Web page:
Yom Kippur - URJ Kutz Camp
Yom Kippur: Generational Leadership
and Finding Balance
The philosophy of Generational Leadership, Hanhagah L’dorot, is a cornerstone of our Reform Jewish teen
leadership experience. Derived from the Torah portion that we read in Reform and Progressive congregations
worldwide on Yom Kippur morning, this model asks leaders to think about their unique leadership opportunity,
and work to find balance during that finite experience by having a respect and understanding for the past, while
working to ensure a vibrant future. The analogy is as simple as a see-saw. If one were to stand with their feet next
to one another directly over the fulcrum, the point where the center of the plank of the see saw meets the
supporting weight underneath, it is impossible to maneuver the plank parallel to the ground. However, if one
spreads their feet out ever so slightly in each direction, having ‘one foot in the past and the other in the future’,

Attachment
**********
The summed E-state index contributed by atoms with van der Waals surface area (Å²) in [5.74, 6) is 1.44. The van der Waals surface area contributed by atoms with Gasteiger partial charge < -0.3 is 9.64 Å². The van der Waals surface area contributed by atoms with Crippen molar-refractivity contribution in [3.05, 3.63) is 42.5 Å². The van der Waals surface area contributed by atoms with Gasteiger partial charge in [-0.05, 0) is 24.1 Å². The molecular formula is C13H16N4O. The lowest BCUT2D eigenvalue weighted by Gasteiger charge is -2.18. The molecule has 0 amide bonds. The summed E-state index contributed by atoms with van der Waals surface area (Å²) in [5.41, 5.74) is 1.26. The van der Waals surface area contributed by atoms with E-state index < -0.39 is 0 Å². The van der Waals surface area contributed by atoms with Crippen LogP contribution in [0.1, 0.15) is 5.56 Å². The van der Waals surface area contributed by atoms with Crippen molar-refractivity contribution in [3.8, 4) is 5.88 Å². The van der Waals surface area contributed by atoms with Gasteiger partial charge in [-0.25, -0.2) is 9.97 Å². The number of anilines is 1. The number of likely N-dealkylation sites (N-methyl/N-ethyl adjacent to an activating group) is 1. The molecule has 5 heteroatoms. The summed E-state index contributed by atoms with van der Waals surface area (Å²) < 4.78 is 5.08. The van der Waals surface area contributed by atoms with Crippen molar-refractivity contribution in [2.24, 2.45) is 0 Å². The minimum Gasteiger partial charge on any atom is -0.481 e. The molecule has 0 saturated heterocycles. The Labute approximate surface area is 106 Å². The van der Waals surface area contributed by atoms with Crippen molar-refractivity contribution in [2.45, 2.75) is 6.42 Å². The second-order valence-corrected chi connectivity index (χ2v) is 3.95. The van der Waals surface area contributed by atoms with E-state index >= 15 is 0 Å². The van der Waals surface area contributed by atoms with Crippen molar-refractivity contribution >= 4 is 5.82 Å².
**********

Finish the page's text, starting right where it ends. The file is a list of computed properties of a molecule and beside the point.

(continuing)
with work, patience, and tenacity, one can balance the plank parallel to the ground – and, by extension, find
balance in a leadership role that touches both the past and the present. The guiding questions below can help
frame an action plan for the year that helps to ensure our past, present, and future, one leadership role at a time.
• What do I want to share that is of value to others?
• Am I balancing the needs and traditions of the community?
• Am I working to ensure the next generation of members and leaders?
• Am I balancing my own needs in the process?
• What are my aspirational goals?
• If, at the end of my term, my aspirational goals are wildly successful,
what do the benchmarks of success look like?
• What have I inherited from my
predecessors that is of value to me?
• What lessons have I learned by their
• And, what have I learned from their
• What lessons will I leave because of my
• What do I hope others will learn from
• How will my legacy make a lasting,
URJ Kutz Camp: The center of Reform Jewish Teen Leadership | kutzcamp.org
Resource developed by teen leaders at URJ Kutz Camp.